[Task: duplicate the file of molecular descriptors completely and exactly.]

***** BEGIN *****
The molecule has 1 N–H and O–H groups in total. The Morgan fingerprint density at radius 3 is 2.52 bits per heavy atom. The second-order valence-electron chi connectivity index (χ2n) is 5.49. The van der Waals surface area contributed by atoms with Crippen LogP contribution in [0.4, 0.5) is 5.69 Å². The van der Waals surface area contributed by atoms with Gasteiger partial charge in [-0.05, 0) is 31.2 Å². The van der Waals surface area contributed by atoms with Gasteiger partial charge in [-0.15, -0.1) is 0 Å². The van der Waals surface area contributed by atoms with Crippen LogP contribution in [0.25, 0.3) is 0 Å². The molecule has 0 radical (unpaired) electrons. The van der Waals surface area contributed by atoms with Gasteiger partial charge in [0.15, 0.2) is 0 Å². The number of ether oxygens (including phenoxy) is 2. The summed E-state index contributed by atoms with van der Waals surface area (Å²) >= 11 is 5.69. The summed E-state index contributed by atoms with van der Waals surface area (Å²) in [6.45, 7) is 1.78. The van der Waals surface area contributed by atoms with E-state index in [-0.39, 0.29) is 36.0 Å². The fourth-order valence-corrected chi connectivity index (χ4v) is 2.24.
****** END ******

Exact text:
The molecule has 1 N–H and O–H groups in total. The Morgan fingerprint density at radius 3 is 2.52 bits per heavy atom. The second-order valence-electron chi connectivity index (χ2n) is 5.49. The van der Waals surface area contributed by atoms with Crippen LogP contribution in [0.4, 0.5) is 5.69 Å². The van der Waals surface area contributed by atoms with Gasteiger partial charge in [-0.05, 0) is 31.2 Å². The van der Waals surface area contributed by atoms with Gasteiger partial charge in [-0.15, -0.1) is 0 Å². The van der Waals surface area contributed by atoms with Crippen LogP contribution in [0.25, 0.3) is 0 Å². The molecule has 0 radical (unpaired) electrons. The van der Waals surface area contributed by atoms with Gasteiger partial charge in [0.15, 0.2) is 0 Å². The number of ether oxygens (including phenoxy) is 2. The summed E-state index contributed by atoms with van der Waals surface area (Å²) >= 11 is 5.69. The summed E-state index contributed by atoms with van der Waals surface area (Å²) in [6.45, 7) is 1.78. The van der Waals surface area contributed by atoms with E-state index in [-0.39, 0.29) is 36.0 Å². The fourth-order valence-corrected chi connectivity index (χ4v) is 2.24.